• Purple Pulpo

We don't do phonics in Primary.....

It has taken a long time for synthetic phonics to become part of the curriculum in Spain and many teachers have invested in paying for their own training courses or have been proactive in implementing it into their infant department in schools. English teaching hours are few in the state schools and there is much to cover in the English course books and pupils books.

It has been a lengthy process, yet the instruction and delivery of synthetic phonics can vary immensely and there is no formal screening used in many schools to check that the children are acquiring the phonic knowledge correctly or using it in a proficient way. At times, the instruction of the 42 sounds is enthusiastically taught, however the expansion of digraph sounds and tricky words are skimmed over as, in many cases the teachers are not secure about how to explore these sounds or provide contextual cues to promote learning.

Many newly qualified infant or primary English teachers question why the synthetic phonics method is not part of their teaching practice in university. Globally, the teaching of phonics implementation in schools has increased over the past 10 years, with instructional courses being part of the teaching itinerary and how to use it in a cross curricular way.

Schools that have been using the method have acknowledge that issues such as pronunciation, decoding and segmenting words and children’s reading and writing skills have improved. In a bilingual teaching environment, vocabulary acquisition is a high priority, as is understanding the grammar structures. Although synthetic phonics cannot provide all of this, it does address the difficult English spelling and pronunciation by eliminating many of the ´false´ sounds that can be transposed into writing later on, such as ´estar´ and not ´star´ for example.

This platform of knowledge is sadly not being promoted in primary. Instead of a ´whole school approach ´to phonics, it is seen as a good resource for infants, as it is a highly visual, audio and holistic approach associated with Early Years teaching methods. The introduction of CLIL materials has allowed for a new cross curricular approach to learning English through a range of subjects, giving children a broader scope and interest base than before. The inclusion of grammar and embedded phonics has to some extend resolved the issue of having to use a huge range of teaching materials and extensive planning.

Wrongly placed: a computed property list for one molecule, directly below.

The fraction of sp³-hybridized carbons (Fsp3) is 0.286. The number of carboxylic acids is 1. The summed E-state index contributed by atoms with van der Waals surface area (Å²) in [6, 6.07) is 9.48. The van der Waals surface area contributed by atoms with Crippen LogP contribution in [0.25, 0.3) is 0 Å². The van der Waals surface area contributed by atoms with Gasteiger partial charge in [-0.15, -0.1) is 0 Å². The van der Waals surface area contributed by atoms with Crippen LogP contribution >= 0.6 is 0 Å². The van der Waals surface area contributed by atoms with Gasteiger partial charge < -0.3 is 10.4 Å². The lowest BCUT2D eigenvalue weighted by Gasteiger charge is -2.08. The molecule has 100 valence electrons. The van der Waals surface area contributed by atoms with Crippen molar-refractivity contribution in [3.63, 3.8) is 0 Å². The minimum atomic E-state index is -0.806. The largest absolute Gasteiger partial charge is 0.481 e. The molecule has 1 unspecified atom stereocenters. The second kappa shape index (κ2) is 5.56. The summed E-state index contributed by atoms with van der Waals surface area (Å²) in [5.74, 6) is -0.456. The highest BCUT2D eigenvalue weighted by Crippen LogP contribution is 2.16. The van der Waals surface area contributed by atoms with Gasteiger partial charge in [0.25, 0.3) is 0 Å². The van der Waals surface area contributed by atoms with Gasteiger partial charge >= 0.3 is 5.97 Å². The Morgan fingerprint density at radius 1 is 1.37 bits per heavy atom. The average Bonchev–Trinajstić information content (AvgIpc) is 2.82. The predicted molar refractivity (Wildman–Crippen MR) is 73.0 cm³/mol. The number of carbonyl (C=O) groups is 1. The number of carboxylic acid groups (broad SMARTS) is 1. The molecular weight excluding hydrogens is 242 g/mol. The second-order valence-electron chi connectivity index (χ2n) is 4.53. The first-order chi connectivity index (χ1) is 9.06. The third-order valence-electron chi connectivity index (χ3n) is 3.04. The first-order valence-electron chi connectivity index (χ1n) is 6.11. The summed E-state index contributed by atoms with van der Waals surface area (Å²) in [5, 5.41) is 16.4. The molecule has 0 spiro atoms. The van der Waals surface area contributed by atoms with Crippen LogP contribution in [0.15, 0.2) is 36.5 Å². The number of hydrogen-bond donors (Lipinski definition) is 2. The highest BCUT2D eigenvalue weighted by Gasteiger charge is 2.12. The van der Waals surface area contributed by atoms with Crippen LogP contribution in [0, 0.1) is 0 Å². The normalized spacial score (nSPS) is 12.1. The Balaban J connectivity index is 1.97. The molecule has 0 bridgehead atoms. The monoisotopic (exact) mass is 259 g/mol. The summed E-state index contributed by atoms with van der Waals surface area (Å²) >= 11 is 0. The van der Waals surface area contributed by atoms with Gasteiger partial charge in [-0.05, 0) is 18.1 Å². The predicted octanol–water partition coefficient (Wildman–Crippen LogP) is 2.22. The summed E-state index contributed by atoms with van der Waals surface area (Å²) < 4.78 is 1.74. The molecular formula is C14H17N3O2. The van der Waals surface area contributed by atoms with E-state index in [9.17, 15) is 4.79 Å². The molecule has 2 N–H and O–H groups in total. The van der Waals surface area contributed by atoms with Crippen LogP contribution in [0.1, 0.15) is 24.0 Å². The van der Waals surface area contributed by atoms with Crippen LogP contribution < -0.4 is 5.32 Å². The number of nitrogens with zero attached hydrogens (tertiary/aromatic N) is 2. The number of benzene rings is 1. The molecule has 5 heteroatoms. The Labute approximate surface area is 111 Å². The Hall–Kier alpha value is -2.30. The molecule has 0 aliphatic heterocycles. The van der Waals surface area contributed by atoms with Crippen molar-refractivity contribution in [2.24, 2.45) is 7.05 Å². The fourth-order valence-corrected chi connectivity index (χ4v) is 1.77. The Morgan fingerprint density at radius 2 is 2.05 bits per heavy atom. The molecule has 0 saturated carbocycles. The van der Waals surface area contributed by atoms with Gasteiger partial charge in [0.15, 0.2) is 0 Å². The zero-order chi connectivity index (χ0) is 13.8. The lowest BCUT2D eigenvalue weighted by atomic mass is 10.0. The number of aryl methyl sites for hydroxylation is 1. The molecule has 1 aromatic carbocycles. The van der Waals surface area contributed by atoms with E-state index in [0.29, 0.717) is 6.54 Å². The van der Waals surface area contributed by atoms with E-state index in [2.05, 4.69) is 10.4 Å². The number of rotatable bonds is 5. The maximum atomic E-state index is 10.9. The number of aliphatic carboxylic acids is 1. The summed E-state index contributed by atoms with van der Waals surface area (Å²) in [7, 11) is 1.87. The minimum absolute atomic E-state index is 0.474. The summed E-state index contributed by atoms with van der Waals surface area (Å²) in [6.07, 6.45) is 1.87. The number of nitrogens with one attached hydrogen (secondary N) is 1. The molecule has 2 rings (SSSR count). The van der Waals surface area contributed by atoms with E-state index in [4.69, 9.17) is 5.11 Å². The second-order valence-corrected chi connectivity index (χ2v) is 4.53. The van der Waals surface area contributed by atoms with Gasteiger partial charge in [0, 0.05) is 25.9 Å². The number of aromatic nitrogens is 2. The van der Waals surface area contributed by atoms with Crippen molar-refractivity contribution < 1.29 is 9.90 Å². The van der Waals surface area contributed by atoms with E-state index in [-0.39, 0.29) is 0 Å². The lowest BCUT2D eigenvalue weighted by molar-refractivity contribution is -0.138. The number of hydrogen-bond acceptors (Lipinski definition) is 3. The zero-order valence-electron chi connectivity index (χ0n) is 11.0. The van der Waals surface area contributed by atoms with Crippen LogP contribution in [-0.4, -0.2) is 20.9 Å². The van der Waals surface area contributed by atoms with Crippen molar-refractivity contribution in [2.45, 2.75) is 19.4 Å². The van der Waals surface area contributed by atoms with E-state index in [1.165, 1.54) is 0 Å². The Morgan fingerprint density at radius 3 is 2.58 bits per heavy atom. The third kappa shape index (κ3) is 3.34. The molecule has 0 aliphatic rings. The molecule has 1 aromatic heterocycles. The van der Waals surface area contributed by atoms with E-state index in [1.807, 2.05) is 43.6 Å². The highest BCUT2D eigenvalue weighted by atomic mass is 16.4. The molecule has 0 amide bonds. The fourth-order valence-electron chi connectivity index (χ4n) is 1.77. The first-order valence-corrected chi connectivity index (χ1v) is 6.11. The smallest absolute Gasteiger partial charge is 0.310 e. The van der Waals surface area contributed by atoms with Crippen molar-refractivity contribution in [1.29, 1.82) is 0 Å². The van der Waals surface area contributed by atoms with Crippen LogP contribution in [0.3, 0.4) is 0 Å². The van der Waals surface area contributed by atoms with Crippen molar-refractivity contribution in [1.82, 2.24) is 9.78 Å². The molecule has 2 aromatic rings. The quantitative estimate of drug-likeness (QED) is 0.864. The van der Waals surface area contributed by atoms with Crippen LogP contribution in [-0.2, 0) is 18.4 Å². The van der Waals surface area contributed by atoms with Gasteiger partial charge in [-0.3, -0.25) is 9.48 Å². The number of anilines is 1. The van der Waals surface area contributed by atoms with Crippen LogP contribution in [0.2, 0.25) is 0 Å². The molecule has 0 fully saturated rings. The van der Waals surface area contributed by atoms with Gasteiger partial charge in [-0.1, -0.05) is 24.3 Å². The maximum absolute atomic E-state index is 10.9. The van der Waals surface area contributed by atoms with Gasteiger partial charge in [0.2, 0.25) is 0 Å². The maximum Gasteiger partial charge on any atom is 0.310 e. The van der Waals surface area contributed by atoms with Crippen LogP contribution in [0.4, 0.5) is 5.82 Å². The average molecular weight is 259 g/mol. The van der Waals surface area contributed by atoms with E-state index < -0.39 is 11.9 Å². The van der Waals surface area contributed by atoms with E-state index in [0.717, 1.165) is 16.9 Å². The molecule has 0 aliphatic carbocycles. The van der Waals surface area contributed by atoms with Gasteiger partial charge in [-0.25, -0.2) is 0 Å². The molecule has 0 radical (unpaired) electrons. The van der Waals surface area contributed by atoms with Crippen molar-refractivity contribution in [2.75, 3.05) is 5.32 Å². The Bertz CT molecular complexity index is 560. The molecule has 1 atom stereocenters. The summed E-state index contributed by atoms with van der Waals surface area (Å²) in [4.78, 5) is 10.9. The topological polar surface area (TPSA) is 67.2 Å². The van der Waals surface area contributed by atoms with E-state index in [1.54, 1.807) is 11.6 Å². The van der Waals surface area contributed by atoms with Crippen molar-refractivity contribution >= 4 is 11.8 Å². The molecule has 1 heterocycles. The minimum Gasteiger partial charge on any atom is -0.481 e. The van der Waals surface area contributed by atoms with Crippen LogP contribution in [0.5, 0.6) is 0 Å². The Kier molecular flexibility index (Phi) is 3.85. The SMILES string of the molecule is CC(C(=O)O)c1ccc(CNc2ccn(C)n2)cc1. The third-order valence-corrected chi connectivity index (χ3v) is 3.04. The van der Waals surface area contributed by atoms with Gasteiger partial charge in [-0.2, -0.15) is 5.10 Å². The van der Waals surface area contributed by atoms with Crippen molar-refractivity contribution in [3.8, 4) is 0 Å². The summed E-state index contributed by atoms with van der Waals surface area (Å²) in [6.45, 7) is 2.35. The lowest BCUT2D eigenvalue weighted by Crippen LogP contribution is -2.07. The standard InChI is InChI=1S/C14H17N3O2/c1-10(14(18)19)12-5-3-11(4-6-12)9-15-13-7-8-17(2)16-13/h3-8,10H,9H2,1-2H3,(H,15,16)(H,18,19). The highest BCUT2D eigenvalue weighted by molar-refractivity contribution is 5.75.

The variety of CLIL course books in upper primary and secondary varies. Equally the level of phonics as many books repeat the very basic letter sounds that children already know, with little variation in activities. Or, make the assumption the child already knows a digraph, for example /ai/ and introduces activities with /ay/ and /a_e/ sounds without enough reading, writing and spelling choices.

Many teachers admit they have a ´tokenistic´ approach to these activities, completing the unit without expansion or further investigation. The biggest problem being time , experience and not to use phonics in isolation but make references to letter sounds, spelling or alternative spellings etc in other parts of the materials or resources. Many publishing houses have conquered this issue by providing instructional sound bites and videos on how to deliver the session, the ´coffee-break´ tutorial.

Generally, children are being prepared for the B1, B2 English exams or the knowledge of the increasing modules in English there will be at university. At the moment, the B1 level is required for university entry and it may be the case that in ten years time, it may be the B2. One of the biggest issues in secondary is practising speaking or listening activities as there is just not enough time to get the free writing and the grammar requirements fulfilled.

Imagine the possibilities if phonics in conjunction with grammar was being endorsed in primary, helping to get children to write 100 words freely and to demonstrate a knowledge of verb tenses, grammatical structures etc.


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